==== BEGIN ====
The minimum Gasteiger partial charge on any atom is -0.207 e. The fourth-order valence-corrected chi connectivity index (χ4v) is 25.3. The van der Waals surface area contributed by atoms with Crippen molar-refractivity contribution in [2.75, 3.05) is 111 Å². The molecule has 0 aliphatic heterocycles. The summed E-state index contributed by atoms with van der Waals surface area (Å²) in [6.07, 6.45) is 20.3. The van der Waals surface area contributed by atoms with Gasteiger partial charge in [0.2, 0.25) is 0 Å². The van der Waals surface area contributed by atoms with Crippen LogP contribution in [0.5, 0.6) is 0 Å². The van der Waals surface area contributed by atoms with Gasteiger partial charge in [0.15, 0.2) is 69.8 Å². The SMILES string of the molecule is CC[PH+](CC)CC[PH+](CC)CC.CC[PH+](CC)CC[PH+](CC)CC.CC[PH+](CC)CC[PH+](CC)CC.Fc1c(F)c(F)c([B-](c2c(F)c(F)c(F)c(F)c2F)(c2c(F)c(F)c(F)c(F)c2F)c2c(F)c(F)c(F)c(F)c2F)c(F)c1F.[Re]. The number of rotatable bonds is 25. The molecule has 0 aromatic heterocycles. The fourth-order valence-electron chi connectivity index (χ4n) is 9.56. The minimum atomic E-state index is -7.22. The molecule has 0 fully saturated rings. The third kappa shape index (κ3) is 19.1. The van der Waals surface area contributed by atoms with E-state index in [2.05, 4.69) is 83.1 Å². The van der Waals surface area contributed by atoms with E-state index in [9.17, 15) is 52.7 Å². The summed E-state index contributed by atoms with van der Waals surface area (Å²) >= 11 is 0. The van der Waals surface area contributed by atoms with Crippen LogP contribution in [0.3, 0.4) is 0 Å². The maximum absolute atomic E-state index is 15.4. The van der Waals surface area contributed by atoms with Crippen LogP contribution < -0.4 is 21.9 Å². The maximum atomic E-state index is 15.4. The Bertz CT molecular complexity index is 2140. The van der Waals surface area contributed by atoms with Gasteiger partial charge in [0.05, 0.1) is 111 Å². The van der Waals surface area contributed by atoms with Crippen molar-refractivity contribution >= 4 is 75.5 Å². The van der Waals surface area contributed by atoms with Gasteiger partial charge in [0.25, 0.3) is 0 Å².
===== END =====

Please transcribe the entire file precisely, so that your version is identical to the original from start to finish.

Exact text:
The minimum Gasteiger partial charge on any atom is -0.207 e. The fourth-order valence-corrected chi connectivity index (χ4v) is 25.3. The van der Waals surface area contributed by atoms with Crippen molar-refractivity contribution in [2.75, 3.05) is 111 Å². The molecule has 0 aliphatic heterocycles. The summed E-state index contributed by atoms with van der Waals surface area (Å²) in [6.07, 6.45) is 20.3. The van der Waals surface area contributed by atoms with Gasteiger partial charge in [0.2, 0.25) is 0 Å². The van der Waals surface area contributed by atoms with Crippen LogP contribution in [0.5, 0.6) is 0 Å². The van der Waals surface area contributed by atoms with Gasteiger partial charge in [0.15, 0.2) is 69.8 Å². The SMILES string of the molecule is CC[PH+](CC)CC[PH+](CC)CC.CC[PH+](CC)CC[PH+](CC)CC.CC[PH+](CC)CC[PH+](CC)CC.Fc1c(F)c(F)c([B-](c2c(F)c(F)c(F)c(F)c2F)(c2c(F)c(F)c(F)c(F)c2F)c2c(F)c(F)c(F)c(F)c2F)c(F)c1F.[Re]. The number of rotatable bonds is 25. The molecule has 0 aromatic heterocycles. The fourth-order valence-electron chi connectivity index (χ4n) is 9.56. The minimum atomic E-state index is -7.22. The molecule has 0 fully saturated rings. The third kappa shape index (κ3) is 19.1. The van der Waals surface area contributed by atoms with E-state index in [2.05, 4.69) is 83.1 Å². The van der Waals surface area contributed by atoms with E-state index in [9.17, 15) is 52.7 Å². The summed E-state index contributed by atoms with van der Waals surface area (Å²) >= 11 is 0. The van der Waals surface area contributed by atoms with Crippen LogP contribution in [0.3, 0.4) is 0 Å². The maximum absolute atomic E-state index is 15.4. The van der Waals surface area contributed by atoms with Crippen LogP contribution < -0.4 is 21.9 Å². The maximum atomic E-state index is 15.4. The Bertz CT molecular complexity index is 2140. The van der Waals surface area contributed by atoms with Gasteiger partial charge in [0.05, 0.1) is 111 Å². The van der Waals surface area contributed by atoms with Crippen molar-refractivity contribution >= 4 is 75.5 Å². The van der Waals surface area contributed by atoms with Gasteiger partial charge in [0.25, 0.3) is 0 Å².